The Unbelievable Story of Lady Grace

1880’s Porcelain Bru Mannequin

by Owner, Janice Cuthbert


Lady Grace

The lovely century old lady of yesteryear cannot tell her age, nor can the human eye behold her. But experts recognize this rare piece as the early work of the Bru Firm in France about 1880.

We beg her tell a little of her history but alas, she remains as closed-mouthed as she was created and the cloud of mystery hovers, concealing definite facts.

First, let me tell you how I found her. Everyone in Dolldom has the dream and joke of finding a Bru at a garage sale, right? One day in August 1988, I all but did! I was returning home from a friends home and decided to stop at a garage sale about one mile from home and asked the normal question, “Do you have any old dolls?”. The owners of the home said “No”, but a teenage girl in the yard stated that her mother had lots of porcelain dolls which she sometimes sold. I asked if she would mind taking me to her home, so we walked down the block and her mother invited me in!

To my utter dismay as I walked through the door, in the corner of the room on a settee sat a life-sized lady doll surrounded by dozens of children (dolls).

Disguising my shock, I asked about the smaller dolls and worked up enough courage to ask about “The Lady”. I have been in the UFDC antique doll field since 1976, have seen many world famous collections, and purchased a full doll library and have never seen nor heard tell of a life-sized 5’7” lady. I knew immediately she was French, and upon asking, was told she was a Bru.

I am a person of vision, looking for an outlet for my creative mind, and immediately I knew that the doll world would love her. The antique reproductionist, the fashion collector, or anyone who needed a mama for their collection of children and babies would simply have to have one! I therefore knew that, if I could acquire her, she would pay for her self, (a requirement from my husband for any “frivolous” whim I ever come up with).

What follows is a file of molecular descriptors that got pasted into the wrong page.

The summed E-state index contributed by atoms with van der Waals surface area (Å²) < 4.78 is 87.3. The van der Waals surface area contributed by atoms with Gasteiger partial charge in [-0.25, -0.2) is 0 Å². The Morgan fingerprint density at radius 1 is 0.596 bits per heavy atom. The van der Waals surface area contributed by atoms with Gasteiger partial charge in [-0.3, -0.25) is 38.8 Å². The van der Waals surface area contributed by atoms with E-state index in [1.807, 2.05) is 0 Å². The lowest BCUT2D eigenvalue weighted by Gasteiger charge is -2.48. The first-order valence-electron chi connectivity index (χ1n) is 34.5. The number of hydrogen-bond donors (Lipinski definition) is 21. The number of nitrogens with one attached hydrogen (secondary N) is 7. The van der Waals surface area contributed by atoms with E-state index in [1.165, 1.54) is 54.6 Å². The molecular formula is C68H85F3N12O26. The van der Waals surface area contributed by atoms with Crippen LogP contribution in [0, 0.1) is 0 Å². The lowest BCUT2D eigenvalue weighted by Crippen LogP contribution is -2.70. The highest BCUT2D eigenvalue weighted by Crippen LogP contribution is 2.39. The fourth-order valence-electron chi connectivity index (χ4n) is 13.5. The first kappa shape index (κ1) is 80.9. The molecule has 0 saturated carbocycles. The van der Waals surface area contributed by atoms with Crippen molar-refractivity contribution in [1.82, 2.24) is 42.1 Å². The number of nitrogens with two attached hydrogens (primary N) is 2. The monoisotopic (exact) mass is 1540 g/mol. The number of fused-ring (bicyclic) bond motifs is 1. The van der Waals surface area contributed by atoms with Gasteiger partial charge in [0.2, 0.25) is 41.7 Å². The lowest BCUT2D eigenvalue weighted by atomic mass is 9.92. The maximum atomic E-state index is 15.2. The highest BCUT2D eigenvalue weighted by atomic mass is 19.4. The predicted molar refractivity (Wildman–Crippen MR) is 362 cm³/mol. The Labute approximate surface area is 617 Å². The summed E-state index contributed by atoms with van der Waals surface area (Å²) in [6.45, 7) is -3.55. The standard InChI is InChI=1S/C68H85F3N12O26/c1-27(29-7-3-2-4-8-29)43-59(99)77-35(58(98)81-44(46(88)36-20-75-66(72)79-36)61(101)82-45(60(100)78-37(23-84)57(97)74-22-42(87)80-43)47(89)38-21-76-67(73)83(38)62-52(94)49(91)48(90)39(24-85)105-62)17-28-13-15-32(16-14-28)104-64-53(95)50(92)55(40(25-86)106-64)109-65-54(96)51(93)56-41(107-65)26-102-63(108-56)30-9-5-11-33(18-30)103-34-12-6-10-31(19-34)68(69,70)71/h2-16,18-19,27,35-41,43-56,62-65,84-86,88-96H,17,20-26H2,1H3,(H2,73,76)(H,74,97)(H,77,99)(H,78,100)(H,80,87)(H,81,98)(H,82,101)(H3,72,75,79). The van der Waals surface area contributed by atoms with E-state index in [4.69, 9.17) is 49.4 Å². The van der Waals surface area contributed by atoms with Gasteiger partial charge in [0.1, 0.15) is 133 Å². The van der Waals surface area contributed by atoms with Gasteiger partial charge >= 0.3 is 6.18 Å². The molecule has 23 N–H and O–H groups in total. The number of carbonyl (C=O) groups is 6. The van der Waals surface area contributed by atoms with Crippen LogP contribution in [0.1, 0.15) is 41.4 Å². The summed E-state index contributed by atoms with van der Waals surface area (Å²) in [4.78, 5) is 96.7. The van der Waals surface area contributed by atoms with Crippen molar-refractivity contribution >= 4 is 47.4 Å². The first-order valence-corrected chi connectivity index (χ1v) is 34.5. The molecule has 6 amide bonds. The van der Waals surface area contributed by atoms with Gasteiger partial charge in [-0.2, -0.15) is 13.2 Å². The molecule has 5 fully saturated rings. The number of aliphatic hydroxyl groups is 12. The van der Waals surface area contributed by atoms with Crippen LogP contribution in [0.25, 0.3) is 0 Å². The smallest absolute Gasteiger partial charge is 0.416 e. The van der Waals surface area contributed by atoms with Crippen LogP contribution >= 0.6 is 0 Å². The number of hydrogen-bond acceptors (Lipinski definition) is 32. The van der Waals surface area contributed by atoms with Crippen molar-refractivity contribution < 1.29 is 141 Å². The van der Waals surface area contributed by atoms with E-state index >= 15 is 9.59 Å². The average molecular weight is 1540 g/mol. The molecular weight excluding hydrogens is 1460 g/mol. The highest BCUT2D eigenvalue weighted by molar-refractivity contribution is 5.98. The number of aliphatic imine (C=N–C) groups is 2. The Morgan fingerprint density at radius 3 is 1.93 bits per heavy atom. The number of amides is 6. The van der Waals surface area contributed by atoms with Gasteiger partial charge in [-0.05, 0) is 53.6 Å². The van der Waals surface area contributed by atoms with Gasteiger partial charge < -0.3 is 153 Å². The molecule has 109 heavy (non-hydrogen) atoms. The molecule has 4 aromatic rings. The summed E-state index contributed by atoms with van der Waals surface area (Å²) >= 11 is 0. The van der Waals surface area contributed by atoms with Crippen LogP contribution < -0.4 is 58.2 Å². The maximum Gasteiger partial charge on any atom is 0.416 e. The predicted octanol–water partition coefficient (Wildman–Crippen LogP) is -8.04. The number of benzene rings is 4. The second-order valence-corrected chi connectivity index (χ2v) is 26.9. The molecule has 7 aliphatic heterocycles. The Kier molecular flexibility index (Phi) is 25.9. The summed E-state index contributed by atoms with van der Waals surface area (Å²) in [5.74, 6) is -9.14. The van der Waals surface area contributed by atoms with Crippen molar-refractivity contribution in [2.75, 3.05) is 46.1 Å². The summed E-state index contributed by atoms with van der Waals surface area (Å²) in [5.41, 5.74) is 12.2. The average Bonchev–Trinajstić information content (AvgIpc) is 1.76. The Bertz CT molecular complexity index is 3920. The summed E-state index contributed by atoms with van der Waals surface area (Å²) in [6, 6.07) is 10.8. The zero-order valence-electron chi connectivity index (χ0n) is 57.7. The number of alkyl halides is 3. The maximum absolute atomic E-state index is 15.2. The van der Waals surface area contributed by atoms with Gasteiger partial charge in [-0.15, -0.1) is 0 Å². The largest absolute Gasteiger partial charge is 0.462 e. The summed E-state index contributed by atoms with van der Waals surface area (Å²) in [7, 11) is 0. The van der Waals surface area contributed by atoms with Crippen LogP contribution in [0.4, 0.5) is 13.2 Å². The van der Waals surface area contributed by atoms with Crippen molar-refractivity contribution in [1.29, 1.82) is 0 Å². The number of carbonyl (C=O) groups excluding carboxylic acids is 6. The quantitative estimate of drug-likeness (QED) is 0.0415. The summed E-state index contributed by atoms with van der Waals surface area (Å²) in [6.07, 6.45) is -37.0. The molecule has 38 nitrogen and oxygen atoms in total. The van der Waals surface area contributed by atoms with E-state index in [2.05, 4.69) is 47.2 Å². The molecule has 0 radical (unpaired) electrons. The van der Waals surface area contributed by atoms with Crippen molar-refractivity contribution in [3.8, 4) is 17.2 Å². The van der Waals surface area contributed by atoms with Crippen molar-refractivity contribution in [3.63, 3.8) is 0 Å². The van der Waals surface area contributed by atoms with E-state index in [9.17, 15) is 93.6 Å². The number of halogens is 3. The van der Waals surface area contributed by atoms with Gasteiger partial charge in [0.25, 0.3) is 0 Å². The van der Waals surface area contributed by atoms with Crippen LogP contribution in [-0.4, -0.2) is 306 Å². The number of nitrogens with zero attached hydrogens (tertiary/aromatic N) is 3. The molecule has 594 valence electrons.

To make a long story short, the lady stated her price so we robbed Peter to pay Paul in cash by the following Monday. I feared she would change her mind, but no, “This was meant to be!”

The original parts acquired consist of porcelain socket head, hallow glass eyes with red veins painted on the sclera, cork pate covered with paper mache, separate bust breast plate, and connecting hardware. I found a penciled date of 1915 on the inside of her fore head. Her original fur eyelashes which has probably been eaten away by moths were probably replaced at this time by her refurbisher. She was given both upper and lower lashes of human hair which was held between two pieces of tape and then cut to length and inserted under the new plaster which held the eyes in. I immediately removed these lashes and gave her new fur lashes which she would have originally had. Also, she came to me on a non-original dress form with stuffed arms and hands. I searched for graceful mannequin hands to replace these.

Upon examination, I found the unusual indention around the hair line circumference of the head. Research attributes this patented design to a German mannequin maker named Kabelka. This allowed for a wax overlay on the entire pate which later received the individually implanted hairs for her wig. I believe there was French newspaper mache applied to the cork pate under the hands of the refurbisher in 1915. The purpose of this was to fill in the indented hairline. She had probably lost her wax and implanted human hair wig in years prior. The previous owner had said she came with a dark human hair wig. The indentation has been removed in our mold-making process to avoid confusion in the mind of the consumer.